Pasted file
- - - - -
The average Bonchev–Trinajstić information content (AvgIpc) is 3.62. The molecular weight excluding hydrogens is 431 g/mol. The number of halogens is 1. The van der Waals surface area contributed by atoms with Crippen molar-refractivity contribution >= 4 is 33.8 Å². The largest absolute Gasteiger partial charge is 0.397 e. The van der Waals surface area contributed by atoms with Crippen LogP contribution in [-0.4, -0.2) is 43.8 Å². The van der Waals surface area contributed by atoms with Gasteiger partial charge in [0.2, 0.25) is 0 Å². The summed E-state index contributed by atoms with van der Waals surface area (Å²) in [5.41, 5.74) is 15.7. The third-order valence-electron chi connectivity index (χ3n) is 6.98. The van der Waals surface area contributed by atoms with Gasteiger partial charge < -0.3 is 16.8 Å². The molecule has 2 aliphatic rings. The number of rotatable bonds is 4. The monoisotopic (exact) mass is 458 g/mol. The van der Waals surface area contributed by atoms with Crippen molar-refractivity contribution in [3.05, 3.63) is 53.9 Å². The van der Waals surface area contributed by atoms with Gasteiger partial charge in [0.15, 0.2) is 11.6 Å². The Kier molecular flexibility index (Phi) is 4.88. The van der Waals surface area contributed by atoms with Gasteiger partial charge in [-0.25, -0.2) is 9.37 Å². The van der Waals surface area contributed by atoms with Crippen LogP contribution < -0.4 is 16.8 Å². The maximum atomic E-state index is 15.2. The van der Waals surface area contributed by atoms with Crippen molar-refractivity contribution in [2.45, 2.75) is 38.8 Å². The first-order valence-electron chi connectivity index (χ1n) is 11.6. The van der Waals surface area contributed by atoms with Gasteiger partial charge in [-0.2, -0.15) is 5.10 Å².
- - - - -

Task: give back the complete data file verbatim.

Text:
The average Bonchev–Trinajstić information content (AvgIpc) is 3.62. The molecular weight excluding hydrogens is 431 g/mol. The number of halogens is 1. The van der Waals surface area contributed by atoms with Crippen molar-refractivity contribution >= 4 is 33.8 Å². The largest absolute Gasteiger partial charge is 0.397 e. The van der Waals surface area contributed by atoms with Crippen LogP contribution in [-0.4, -0.2) is 43.8 Å². The van der Waals surface area contributed by atoms with Gasteiger partial charge in [0.2, 0.25) is 0 Å². The summed E-state index contributed by atoms with van der Waals surface area (Å²) in [5.41, 5.74) is 15.7. The third-order valence-electron chi connectivity index (χ3n) is 6.98. The van der Waals surface area contributed by atoms with Gasteiger partial charge < -0.3 is 16.8 Å². The molecule has 2 aliphatic rings. The number of rotatable bonds is 4. The monoisotopic (exact) mass is 458 g/mol. The van der Waals surface area contributed by atoms with Crippen molar-refractivity contribution in [3.05, 3.63) is 53.9 Å². The van der Waals surface area contributed by atoms with Gasteiger partial charge in [0.15, 0.2) is 11.6 Å². The Kier molecular flexibility index (Phi) is 4.88. The van der Waals surface area contributed by atoms with Gasteiger partial charge in [-0.25, -0.2) is 9.37 Å². The van der Waals surface area contributed by atoms with Crippen LogP contribution < -0.4 is 16.8 Å². The maximum atomic E-state index is 15.2. The van der Waals surface area contributed by atoms with Crippen molar-refractivity contribution in [2.45, 2.75) is 38.8 Å². The first-order valence-electron chi connectivity index (χ1n) is 11.6. The van der Waals surface area contributed by atoms with Gasteiger partial charge in [-0.2, -0.15) is 5.10 Å².